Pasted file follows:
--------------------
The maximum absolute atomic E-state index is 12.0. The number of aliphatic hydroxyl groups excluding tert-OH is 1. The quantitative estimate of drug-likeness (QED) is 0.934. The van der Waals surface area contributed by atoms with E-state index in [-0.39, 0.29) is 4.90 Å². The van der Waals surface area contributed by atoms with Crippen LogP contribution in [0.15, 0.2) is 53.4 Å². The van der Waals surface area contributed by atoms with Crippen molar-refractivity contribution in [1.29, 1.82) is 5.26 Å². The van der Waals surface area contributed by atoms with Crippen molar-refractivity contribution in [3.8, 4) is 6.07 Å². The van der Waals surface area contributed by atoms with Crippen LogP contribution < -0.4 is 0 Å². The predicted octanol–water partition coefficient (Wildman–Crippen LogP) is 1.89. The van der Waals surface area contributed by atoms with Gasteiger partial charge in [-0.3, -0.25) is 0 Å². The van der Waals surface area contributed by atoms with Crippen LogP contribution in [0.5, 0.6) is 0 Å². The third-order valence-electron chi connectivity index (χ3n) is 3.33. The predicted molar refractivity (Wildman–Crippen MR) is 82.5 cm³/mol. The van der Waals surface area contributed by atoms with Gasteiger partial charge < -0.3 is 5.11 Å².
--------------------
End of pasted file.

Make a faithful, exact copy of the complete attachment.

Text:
The maximum absolute atomic E-state index is 12.0. The number of aliphatic hydroxyl groups excluding tert-OH is 1. The quantitative estimate of drug-likeness (QED) is 0.934. The van der Waals surface area contributed by atoms with E-state index in [-0.39, 0.29) is 4.90 Å². The van der Waals surface area contributed by atoms with Crippen LogP contribution in [0.15, 0.2) is 53.4 Å². The van der Waals surface area contributed by atoms with Crippen molar-refractivity contribution in [1.29, 1.82) is 5.26 Å². The van der Waals surface area contributed by atoms with Crippen molar-refractivity contribution in [3.8, 4) is 6.07 Å². The van der Waals surface area contributed by atoms with Crippen LogP contribution < -0.4 is 0 Å². The predicted octanol–water partition coefficient (Wildman–Crippen LogP) is 1.89. The van der Waals surface area contributed by atoms with Gasteiger partial charge in [-0.3, -0.25) is 0 Å². The van der Waals surface area contributed by atoms with Crippen LogP contribution in [0.5, 0.6) is 0 Å². The third-order valence-electron chi connectivity index (χ3n) is 3.33. The predicted molar refractivity (Wildman–Crippen MR) is 82.5 cm³/mol. The van der Waals surface area contributed by atoms with Gasteiger partial charge < -0.3 is 5.11 Å².